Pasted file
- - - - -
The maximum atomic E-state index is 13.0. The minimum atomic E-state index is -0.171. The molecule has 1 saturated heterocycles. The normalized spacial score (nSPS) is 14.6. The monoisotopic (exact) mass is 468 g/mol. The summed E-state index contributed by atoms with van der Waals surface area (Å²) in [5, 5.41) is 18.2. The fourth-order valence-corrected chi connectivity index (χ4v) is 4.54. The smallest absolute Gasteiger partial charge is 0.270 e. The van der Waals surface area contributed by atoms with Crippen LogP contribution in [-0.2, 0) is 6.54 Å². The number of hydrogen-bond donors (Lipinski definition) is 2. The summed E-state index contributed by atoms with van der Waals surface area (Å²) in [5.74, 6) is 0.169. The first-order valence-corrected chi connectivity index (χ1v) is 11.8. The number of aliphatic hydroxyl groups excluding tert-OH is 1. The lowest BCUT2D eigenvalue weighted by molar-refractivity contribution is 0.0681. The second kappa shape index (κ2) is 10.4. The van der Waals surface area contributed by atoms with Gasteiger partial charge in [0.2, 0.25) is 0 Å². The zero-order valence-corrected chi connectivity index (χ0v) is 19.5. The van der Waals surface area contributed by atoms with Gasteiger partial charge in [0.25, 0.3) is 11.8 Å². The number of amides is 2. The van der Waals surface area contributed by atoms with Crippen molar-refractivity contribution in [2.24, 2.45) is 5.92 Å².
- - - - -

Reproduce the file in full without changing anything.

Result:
The maximum atomic E-state index is 13.0. The minimum atomic E-state index is -0.171. The molecule has 1 saturated heterocycles. The normalized spacial score (nSPS) is 14.6. The monoisotopic (exact) mass is 468 g/mol. The summed E-state index contributed by atoms with van der Waals surface area (Å²) in [5, 5.41) is 18.2. The fourth-order valence-corrected chi connectivity index (χ4v) is 4.54. The smallest absolute Gasteiger partial charge is 0.270 e. The van der Waals surface area contributed by atoms with Crippen LogP contribution in [-0.2, 0) is 6.54 Å². The number of hydrogen-bond donors (Lipinski definition) is 2. The summed E-state index contributed by atoms with van der Waals surface area (Å²) in [5.74, 6) is 0.169. The first-order valence-corrected chi connectivity index (χ1v) is 11.8. The number of aliphatic hydroxyl groups excluding tert-OH is 1. The lowest BCUT2D eigenvalue weighted by molar-refractivity contribution is 0.0681. The second kappa shape index (κ2) is 10.4. The van der Waals surface area contributed by atoms with Gasteiger partial charge in [0.2, 0.25) is 0 Å². The zero-order valence-corrected chi connectivity index (χ0v) is 19.5. The van der Waals surface area contributed by atoms with Gasteiger partial charge in [0.25, 0.3) is 11.8 Å². The number of amides is 2. The van der Waals surface area contributed by atoms with Crippen molar-refractivity contribution in [2.24, 2.45) is 5.92 Å².